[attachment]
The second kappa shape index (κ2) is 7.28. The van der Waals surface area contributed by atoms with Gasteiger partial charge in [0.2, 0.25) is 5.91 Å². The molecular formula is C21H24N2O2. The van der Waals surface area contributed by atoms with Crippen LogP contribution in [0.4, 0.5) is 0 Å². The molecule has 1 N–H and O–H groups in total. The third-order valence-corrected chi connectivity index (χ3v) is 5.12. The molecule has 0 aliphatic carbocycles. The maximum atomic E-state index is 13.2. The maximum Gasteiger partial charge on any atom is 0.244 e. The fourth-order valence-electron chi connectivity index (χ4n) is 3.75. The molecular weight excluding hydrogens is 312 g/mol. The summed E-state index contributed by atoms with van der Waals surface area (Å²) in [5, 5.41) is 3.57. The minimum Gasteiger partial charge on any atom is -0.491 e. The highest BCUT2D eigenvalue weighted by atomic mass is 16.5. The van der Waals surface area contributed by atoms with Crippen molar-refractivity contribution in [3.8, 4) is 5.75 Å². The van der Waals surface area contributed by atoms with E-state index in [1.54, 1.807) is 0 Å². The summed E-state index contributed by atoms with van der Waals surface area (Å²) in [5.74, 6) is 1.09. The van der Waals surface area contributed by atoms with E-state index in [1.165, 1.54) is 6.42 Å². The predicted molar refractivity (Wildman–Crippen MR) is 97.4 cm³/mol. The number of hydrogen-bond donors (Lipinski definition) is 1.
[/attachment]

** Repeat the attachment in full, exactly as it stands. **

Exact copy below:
The second kappa shape index (κ2) is 7.28. The van der Waals surface area contributed by atoms with Gasteiger partial charge in [0.2, 0.25) is 5.91 Å². The molecular formula is C21H24N2O2. The van der Waals surface area contributed by atoms with Crippen LogP contribution in [0.4, 0.5) is 0 Å². The molecule has 1 N–H and O–H groups in total. The third-order valence-corrected chi connectivity index (χ3v) is 5.12. The molecule has 0 aliphatic carbocycles. The maximum atomic E-state index is 13.2. The maximum Gasteiger partial charge on any atom is 0.244 e. The fourth-order valence-electron chi connectivity index (χ4n) is 3.75. The molecular weight excluding hydrogens is 312 g/mol. The summed E-state index contributed by atoms with van der Waals surface area (Å²) in [5, 5.41) is 3.57. The minimum Gasteiger partial charge on any atom is -0.491 e. The highest BCUT2D eigenvalue weighted by atomic mass is 16.5. The van der Waals surface area contributed by atoms with Crippen molar-refractivity contribution in [3.8, 4) is 5.75 Å². The van der Waals surface area contributed by atoms with E-state index in [1.54, 1.807) is 0 Å². The summed E-state index contributed by atoms with van der Waals surface area (Å²) in [5.74, 6) is 1.09. The van der Waals surface area contributed by atoms with E-state index in [1.165, 1.54) is 6.42 Å². The predicted molar refractivity (Wildman–Crippen MR) is 97.4 cm³/mol. The number of hydrogen-bond donors (Lipinski definition) is 1.